Norma Colton was on the path to oblivion. At just 18 years old, she was homeless and strung out on booze and drugs. Finally, she called her mom and asked to come home.

I just couldn t do it anymore. I was on the verge of dying, she said. Mom took her back, but with conditions. Number one was get a job. But how? The only thing she was good at was getting high. I didn't have any direction or knowledge of how I was supposed to get a job, said Colton.

Then, Colton discovered Cascades Job Corps, a federally funded program that trains troubled teens with job skills, helps with drug problems and teaches them how to be a functioning adult. For Colton, it was a lifesaver.

Without it, I would be in jail or sitting on the street with a sign looking for a handout, she said.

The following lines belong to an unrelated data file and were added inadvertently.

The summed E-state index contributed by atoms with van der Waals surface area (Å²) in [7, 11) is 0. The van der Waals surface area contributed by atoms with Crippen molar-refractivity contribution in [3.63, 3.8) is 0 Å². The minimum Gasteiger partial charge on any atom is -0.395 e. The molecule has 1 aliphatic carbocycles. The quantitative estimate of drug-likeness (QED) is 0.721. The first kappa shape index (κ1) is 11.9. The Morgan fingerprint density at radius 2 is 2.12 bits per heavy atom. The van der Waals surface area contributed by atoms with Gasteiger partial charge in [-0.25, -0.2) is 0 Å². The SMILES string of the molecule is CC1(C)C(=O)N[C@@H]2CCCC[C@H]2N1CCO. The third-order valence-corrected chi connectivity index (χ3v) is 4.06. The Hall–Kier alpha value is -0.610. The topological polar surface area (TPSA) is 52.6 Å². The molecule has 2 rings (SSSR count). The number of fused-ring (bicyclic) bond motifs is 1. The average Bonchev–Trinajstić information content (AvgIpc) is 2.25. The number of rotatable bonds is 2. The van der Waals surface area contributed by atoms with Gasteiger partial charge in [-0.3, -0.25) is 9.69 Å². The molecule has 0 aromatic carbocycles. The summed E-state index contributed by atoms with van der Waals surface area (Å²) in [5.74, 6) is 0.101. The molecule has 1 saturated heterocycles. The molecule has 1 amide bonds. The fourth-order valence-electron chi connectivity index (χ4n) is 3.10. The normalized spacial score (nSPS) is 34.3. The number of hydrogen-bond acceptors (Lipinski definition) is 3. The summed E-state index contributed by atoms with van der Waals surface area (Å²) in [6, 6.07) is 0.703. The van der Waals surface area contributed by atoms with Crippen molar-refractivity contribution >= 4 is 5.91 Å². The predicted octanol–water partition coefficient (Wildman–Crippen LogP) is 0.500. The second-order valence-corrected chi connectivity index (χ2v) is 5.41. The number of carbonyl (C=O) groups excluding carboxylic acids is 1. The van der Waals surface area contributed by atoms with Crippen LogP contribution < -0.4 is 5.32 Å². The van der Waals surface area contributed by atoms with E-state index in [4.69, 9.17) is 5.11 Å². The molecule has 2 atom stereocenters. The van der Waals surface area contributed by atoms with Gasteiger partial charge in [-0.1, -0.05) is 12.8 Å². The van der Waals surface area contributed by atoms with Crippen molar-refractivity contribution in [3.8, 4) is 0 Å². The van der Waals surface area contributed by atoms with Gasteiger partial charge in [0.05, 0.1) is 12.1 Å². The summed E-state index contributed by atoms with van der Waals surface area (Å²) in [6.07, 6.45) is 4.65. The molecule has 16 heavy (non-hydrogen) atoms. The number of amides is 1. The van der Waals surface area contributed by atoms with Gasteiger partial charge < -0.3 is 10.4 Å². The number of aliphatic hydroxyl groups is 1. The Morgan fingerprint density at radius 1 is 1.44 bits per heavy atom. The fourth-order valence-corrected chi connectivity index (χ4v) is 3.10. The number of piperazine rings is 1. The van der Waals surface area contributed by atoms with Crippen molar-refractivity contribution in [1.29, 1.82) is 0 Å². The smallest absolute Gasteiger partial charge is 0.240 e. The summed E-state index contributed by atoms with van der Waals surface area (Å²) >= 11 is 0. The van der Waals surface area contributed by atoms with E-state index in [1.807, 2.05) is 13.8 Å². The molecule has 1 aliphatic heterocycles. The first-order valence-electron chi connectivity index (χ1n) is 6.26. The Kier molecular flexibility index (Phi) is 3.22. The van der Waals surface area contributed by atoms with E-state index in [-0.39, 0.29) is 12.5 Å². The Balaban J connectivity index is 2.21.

Budget cuts, however, forced the center to close two of its 11 vocational programs. They also had to eliminate funding for 74 students. Those are 74 kids that won't get the chance to build a better life. There are now just 266 spots for all of the disadvantaged youth in Western Washington. The center s director, Kathy Howell, said it s heartbreaking.

They'll come and say, This is it. I don't have any other choices. I need to do this and I need to do it right because I don't know where I'm gonna go if I have to leave here. There were tears when we had to cut those spots, said Howell.

Despite the cuts, Cascades Job Corps perseveres, driven by the dedication of students like Norma Colton and their refusal to give up on themselves.

I can't change my past, she said. But I can learn from my past and make my future better.

Find more information on the Cascades Jobs Corps.

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